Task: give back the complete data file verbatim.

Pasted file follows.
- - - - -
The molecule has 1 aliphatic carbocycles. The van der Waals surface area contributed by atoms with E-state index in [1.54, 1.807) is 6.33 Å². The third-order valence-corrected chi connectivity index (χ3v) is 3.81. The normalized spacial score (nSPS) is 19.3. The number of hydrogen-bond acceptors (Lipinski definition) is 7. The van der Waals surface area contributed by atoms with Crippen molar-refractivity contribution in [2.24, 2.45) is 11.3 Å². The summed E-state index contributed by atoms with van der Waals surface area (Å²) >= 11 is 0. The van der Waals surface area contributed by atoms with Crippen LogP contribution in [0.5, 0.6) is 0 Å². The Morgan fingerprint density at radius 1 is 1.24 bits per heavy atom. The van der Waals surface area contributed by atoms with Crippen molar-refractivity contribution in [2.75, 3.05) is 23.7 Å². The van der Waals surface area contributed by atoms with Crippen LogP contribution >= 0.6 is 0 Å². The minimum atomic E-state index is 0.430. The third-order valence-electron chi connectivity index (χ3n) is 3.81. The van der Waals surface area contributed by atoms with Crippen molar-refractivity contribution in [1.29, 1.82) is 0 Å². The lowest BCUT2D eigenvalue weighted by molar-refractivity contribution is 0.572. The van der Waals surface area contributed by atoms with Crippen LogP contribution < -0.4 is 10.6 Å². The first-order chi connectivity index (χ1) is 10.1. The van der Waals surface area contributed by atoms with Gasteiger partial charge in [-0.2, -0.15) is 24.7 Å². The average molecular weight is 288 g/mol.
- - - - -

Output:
The molecule has 1 aliphatic carbocycles. The van der Waals surface area contributed by atoms with E-state index in [1.54, 1.807) is 6.33 Å². The third-order valence-corrected chi connectivity index (χ3v) is 3.81. The normalized spacial score (nSPS) is 19.3. The number of hydrogen-bond acceptors (Lipinski definition) is 7. The van der Waals surface area contributed by atoms with Crippen molar-refractivity contribution in [2.24, 2.45) is 11.3 Å². The summed E-state index contributed by atoms with van der Waals surface area (Å²) >= 11 is 0. The van der Waals surface area contributed by atoms with Crippen LogP contribution in [0.5, 0.6) is 0 Å². The Morgan fingerprint density at radius 1 is 1.24 bits per heavy atom. The van der Waals surface area contributed by atoms with Crippen molar-refractivity contribution in [2.75, 3.05) is 23.7 Å². The van der Waals surface area contributed by atoms with Crippen LogP contribution >= 0.6 is 0 Å². The minimum atomic E-state index is 0.430. The third-order valence-electron chi connectivity index (χ3n) is 3.81. The van der Waals surface area contributed by atoms with Crippen molar-refractivity contribution in [1.29, 1.82) is 0 Å². The lowest BCUT2D eigenvalue weighted by molar-refractivity contribution is 0.572. The van der Waals surface area contributed by atoms with Crippen LogP contribution < -0.4 is 10.6 Å². The first-order chi connectivity index (χ1) is 10.1. The van der Waals surface area contributed by atoms with Gasteiger partial charge in [-0.2, -0.15) is 24.7 Å². The average molecular weight is 288 g/mol.